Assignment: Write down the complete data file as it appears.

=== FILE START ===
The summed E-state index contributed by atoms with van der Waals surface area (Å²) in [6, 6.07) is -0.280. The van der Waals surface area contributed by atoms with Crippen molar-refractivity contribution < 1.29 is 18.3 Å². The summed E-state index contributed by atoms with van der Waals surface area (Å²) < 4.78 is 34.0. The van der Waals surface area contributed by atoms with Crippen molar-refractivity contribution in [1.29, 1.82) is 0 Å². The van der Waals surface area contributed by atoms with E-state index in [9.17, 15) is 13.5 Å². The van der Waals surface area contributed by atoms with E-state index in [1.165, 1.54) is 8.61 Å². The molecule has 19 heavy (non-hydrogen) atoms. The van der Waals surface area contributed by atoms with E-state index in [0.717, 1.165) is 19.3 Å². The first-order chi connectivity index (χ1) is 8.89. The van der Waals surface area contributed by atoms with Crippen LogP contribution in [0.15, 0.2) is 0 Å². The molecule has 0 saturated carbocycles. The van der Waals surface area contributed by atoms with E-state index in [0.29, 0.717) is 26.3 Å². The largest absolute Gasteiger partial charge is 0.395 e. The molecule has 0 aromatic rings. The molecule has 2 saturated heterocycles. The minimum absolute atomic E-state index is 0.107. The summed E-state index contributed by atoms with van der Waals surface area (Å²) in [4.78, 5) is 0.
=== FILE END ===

The summed E-state index contributed by atoms with van der Waals surface area (Å²) in [6, 6.07) is -0.280. The van der Waals surface area contributed by atoms with Crippen molar-refractivity contribution < 1.29 is 18.3 Å². The summed E-state index contributed by atoms with van der Waals surface area (Å²) < 4.78 is 34.0. The van der Waals surface area contributed by atoms with Crippen molar-refractivity contribution in [1.29, 1.82) is 0 Å². The van der Waals surface area contributed by atoms with E-state index in [9.17, 15) is 13.5 Å². The van der Waals surface area contributed by atoms with E-state index in [1.165, 1.54) is 8.61 Å². The molecule has 19 heavy (non-hydrogen) atoms. The van der Waals surface area contributed by atoms with E-state index in [0.717, 1.165) is 19.3 Å². The first-order chi connectivity index (χ1) is 8.89. The van der Waals surface area contributed by atoms with Crippen LogP contribution in [0.15, 0.2) is 0 Å². The molecule has 0 saturated carbocycles. The van der Waals surface area contributed by atoms with E-state index in [0.29, 0.717) is 26.3 Å². The largest absolute Gasteiger partial charge is 0.395 e. The molecule has 0 aromatic rings. The molecule has 2 saturated heterocycles. The minimum absolute atomic E-state index is 0.107. The summed E-state index contributed by atoms with van der Waals surface area (Å²) in [4.78, 5) is 0.